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The Who, What, Where, When, and Why of a Mentorship

Tuesday, September 3, 2019  
Posted by: Brandon Dominguez, MSN, RN, CHEP
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When following a career path, participating in a mentorship makes all the difference. A mentorship is a dynamic, reciprocal relationship in a work environment between an advanced-career incumbent (mentor) and a beginner (mentee), aimed at promoting the career development of both (Pillon & Osmun, 2013). Mentorships promote professional identity, motivation, and persistence (Hernandez et al., 2017). These are all critical characteristics of a nurse leader. 


The benefits of mentorship

Nurses at all levels can benefit from participating in a mentorship, both as a mentor and as a mentee. The career-long role of the nurse as a teacher and student are fundamental to the profession, and learning from peers can result in exponential professional and personal growth (Arntson, Rovertson & Robinson, 2019). 

Nurse leaders serving as mentors have the potential to gain insight into their organization and practice. Mentees offer a unique perspective into an organization’s clinical and administrative practices, and mentors report gaining insight into the strengths and weaknesses within their organizations' onboarding processes, practice changes, and daily workflows. 

Even organizations can benefit from mentorships. New nurses who have engaged in a mentorship report less burnout, and some organizations have experienced a 25% increase in nurse retention (Schroyer, Zellers & Abraham, 2016). Healthcare leaders should pursue the development and implementation of a mentorship program within their organization. 

How to start

The Association of California Nurse Leaders (ACNL) has an annual structured mentoring program designed to build leadership, collaboration, and mentoring skills with a focus on advancing the nursing profession. This six-month program includes aspiring nurse leaders (mentees) and experienced nurse leaders (mentors) in service or academia who are committed to the future of nursing. For more information on this program, visit acnlmentoring.org.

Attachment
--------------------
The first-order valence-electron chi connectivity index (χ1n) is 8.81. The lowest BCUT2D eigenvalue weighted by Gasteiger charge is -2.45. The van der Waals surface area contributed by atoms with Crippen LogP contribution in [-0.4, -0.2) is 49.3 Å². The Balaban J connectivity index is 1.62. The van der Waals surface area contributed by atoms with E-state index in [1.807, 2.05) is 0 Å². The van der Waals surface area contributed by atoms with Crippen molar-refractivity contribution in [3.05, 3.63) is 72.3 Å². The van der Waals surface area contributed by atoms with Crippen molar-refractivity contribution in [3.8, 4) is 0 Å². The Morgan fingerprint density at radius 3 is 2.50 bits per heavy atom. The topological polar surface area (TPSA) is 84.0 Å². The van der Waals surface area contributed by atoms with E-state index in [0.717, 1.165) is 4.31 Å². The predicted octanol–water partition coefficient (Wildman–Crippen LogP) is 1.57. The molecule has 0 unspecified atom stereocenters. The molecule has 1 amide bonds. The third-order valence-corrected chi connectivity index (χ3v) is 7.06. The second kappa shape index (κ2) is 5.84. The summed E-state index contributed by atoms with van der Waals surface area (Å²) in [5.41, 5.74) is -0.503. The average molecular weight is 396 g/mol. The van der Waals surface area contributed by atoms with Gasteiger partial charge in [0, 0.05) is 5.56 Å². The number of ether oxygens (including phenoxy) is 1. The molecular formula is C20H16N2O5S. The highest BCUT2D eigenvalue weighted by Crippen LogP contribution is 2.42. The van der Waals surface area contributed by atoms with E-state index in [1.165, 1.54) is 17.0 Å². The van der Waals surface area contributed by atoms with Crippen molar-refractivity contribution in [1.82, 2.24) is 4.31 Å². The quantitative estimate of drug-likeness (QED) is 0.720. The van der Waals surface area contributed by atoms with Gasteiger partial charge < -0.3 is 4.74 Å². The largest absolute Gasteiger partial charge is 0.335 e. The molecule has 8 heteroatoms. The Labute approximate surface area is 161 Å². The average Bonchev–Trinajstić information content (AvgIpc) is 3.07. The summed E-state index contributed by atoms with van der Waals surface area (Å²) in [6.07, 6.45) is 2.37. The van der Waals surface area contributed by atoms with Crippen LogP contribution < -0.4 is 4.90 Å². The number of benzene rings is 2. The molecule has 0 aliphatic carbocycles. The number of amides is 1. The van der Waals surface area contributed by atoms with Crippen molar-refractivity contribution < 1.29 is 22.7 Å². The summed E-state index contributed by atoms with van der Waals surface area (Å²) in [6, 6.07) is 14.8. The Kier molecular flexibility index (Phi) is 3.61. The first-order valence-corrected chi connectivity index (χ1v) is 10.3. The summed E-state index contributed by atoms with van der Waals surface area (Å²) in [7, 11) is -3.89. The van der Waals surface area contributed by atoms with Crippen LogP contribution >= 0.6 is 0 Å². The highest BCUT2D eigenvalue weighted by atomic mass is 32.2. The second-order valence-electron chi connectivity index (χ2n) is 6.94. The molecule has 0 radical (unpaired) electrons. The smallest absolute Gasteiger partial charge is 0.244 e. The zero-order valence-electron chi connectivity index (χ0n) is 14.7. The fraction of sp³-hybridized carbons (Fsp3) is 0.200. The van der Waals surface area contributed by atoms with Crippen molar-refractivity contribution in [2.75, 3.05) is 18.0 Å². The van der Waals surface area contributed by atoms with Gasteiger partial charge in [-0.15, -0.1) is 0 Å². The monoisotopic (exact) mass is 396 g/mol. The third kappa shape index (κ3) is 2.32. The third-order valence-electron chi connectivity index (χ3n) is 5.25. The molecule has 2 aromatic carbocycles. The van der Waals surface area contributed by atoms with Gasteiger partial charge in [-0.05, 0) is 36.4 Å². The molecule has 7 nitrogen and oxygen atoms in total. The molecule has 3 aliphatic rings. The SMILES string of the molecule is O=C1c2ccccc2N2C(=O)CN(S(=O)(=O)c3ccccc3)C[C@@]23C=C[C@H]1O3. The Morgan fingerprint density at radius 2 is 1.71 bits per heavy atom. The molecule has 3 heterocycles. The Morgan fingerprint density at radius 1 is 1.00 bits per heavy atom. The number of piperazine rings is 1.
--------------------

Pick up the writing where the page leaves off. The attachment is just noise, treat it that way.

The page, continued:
Another opportunity for nurses to engage in a mentorship is through social networking sites like LinkedIn and Facebook. There are many peer-supported groups and professional organizations that have improved visibility for user discovery. A search on Facebook and LinkedIn using the words "nurse mentor" resulted in pages of people, jobs, and groups that are directly related to mentoring nurses. Networks of nurse mentors create redundancies in skills and attributes that alleviate potential issues from a single mentor attempting to fulfill the role (MacLaren, 2018).

Organizations may choose to implement their own mentorship programs. Effective mentor training programs include online interactive webinars, in-person training, didactic instruction, and discussion (Spiva et al., 2017). Third-party companies such as LifeMoxie or Chronus offer mentorship software and planning tools designed to create and maintain your organization’s mentorship program. Some may prefer to start from scratch and want to learn more about the fundamentals and theory of mentoring. The book "Mentoring in Nursing and Healthcare: Supporting career and personal development" by Woolnough and Fielden (2017), is a great resource to facilitate self-directed learners.

Final Thoughts

These approaches are only a few examples of how nurse leaders can implement mentorship education to prepare a foundation to support evidence-based practice. Nurses across all levels of experience should participate in a mentorship. Whether you are an experienced nurse who wants to foster the profession's growth, or you are a new nurse seeking career guidance, engaging in mentorships has incredible potential to improve healthcare for all.

References

Arntson, N., Robertson, A., Robinson, C., & Segui, C. (2019). Peer advisory leaders: Exploring the benefits of peer mentorship.
 
Hernandez, P. R., Bloodhart, B., Barnes, R. T., Adams, A. S., Clinton, S. M., Pollack, I., ... & Fischer, E. V. (2017). Promoting professional identity, motivation, and persistence: Benefits of an informal mentoring program for female undergraduate students. PloS one, 12(11), e0187531.
 
MacLaren, J.-A. (2018). Supporting nurse mentor development: An exploration of developmental constellations in nursing mentorship practice. Nurse Education in Practice, 28, 66. Retrieved from https://search-ebscohost-com.lopes.idm.oclc.org/login.aspx?direct=true&db=edo&AN=127963718&site=eds-live&scope=site
 
Pillon, S., & Osmun, W. E. (2013). Mentoring in a digital age. Canadian Family Physician, 59(4), 442-444.
 
Schroyer, C. C., Zellers, R., & Abraham, S. (2016). Increasing registered nurse retention using mentors in critical care services. The health care manager, 35(3), 251-265.
 
Spiva, L., Hart, P. L., Patrick, S., Waggoner, J., Jackson, C., & Threatt, J. L. (2017). Effectiveness of an Evidence-Based Practice Nurse Mentor Training Program. Worldviews on Evidence-Based Nursing, 14(3), 183–191. https://doi-org.lopes.idm.oclc.org/10.1111/wvn.12219

 


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